Starch grafted with hydrophilic monomers may have the potential to replace many of the current applications of water-soluble polymers [2
]. One example of such applications is superabsorbents based on grafted starch, originally disclosed by the research of the US Dept. of Agriculture [10
], which have been in industrial production for some time within several companies. Their commercial success was however limited. Production difficulties on a large scale may have been one reason for this [19
]. Crosslinking, mainly with polyacrylic acid or other synthetic polymer part of the material, is needed to create a gel-network that can absorb and retain the large amounts of fluid. The critical balance between important product properties—the absorption capacity versus the mechanical strength to retain the absorbed fluid—is mainly determined by the crosslink density. There must be sufficient space between the crosslinks or, when based on starch, the graft attachments, to allow for easy entrance of the water or solute (blood, urine) to be absorbed [20
]. By calculations based on data from literature [10
] one can estimate that average chain lengths between two knotting points in the total network must then be in the order of (much) more than 150–200 molecular units. This means that NAGU
must be also at least 200, and grafted chains must have a size of well over 15,000 Dalton. Many applications of starch based superabsorbent materials including drug delivery agents are discussed in a review from Athawale and Lele [22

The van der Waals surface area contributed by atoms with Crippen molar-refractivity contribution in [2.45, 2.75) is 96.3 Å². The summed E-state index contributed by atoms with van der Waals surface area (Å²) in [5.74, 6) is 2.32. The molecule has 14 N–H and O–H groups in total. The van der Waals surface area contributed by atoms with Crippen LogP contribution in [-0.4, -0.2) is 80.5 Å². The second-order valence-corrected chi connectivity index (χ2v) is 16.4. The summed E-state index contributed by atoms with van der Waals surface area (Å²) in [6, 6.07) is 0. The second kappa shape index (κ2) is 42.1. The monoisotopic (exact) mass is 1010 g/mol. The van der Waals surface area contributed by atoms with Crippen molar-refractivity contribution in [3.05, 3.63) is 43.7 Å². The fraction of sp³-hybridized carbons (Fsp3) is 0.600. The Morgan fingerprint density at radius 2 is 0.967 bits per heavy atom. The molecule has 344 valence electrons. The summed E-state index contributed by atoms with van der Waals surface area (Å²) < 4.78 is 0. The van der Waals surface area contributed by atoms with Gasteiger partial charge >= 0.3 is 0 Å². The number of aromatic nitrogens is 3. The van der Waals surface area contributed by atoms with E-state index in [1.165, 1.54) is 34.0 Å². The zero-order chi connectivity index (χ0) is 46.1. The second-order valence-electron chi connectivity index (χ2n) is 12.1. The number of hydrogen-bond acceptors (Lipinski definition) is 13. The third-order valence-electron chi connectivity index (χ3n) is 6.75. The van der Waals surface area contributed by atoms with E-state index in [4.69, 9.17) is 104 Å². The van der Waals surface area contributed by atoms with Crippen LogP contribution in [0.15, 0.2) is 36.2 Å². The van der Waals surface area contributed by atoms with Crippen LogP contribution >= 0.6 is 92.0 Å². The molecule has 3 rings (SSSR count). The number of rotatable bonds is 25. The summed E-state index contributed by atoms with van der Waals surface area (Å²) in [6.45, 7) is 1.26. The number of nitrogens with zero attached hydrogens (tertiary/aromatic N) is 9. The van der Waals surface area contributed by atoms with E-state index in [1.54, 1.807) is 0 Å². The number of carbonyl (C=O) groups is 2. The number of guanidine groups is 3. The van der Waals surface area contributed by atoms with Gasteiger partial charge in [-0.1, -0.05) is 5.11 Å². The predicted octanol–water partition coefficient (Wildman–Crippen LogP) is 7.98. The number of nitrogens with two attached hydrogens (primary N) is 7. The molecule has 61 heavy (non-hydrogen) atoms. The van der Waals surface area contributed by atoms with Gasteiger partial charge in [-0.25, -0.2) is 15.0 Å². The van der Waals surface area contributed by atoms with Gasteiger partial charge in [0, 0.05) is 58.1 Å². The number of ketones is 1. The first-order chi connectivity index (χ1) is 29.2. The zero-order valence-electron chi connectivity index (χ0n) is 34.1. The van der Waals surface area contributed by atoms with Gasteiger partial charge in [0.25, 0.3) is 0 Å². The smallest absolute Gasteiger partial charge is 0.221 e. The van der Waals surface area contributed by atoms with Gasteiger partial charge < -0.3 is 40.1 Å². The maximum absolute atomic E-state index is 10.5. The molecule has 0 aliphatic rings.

3.2. Discussion of the Demands to Other Applications
Beside superabsorbents, many more applications of grafted starches may be possible. The reviews of Jyothi [17
] and Meimoun et al. [2
] give a clear overview. Still, in these or other papers, there are no indications of factual current applications in industry, in spite of a more recently issued patent and published work in a continuous reactor to produce grafted starch products [23
In Table 3
, the most prominent potential applications are listed. There, an assessment about the demands for the size and spacing of the grafts associated to specific applications is presented, based on some literature data but mainly on reasonable assumptions. The terms ‘short’ and ‘long’ are used here, which deserves at least some kind of specification. For example, in Qudsieh et al. [25
] a MWw
range of the grafts between 300,000 and 740,000 is reported. The products with the longest grafts gave the best flocculation performance. On the other hand, for applications such as detergent co-builders, a desirable molecular weight of below 100,000 is mentioned in the patent of Klin et al. [23
]. But, that is a molecule consisting of both synthetic and at least 50% natural polymer. Even if this molecule would have a single graft, it must be shorter than 50,000 Dalton. In Berndl [26
], a grafted chain size of over 72,000 is reported, also for application as a detergent co-builder. To conclude, it can be estimated from this relatively scarce information that for ‘short’ grafts an size range around 50,000 can be regarded, while grafts can be mentioned ‘long’ if they are in the order of ten times larger, >500,000 Dalton.
For application of the grafted product as a thickening agent
, as in textile printing pastes [12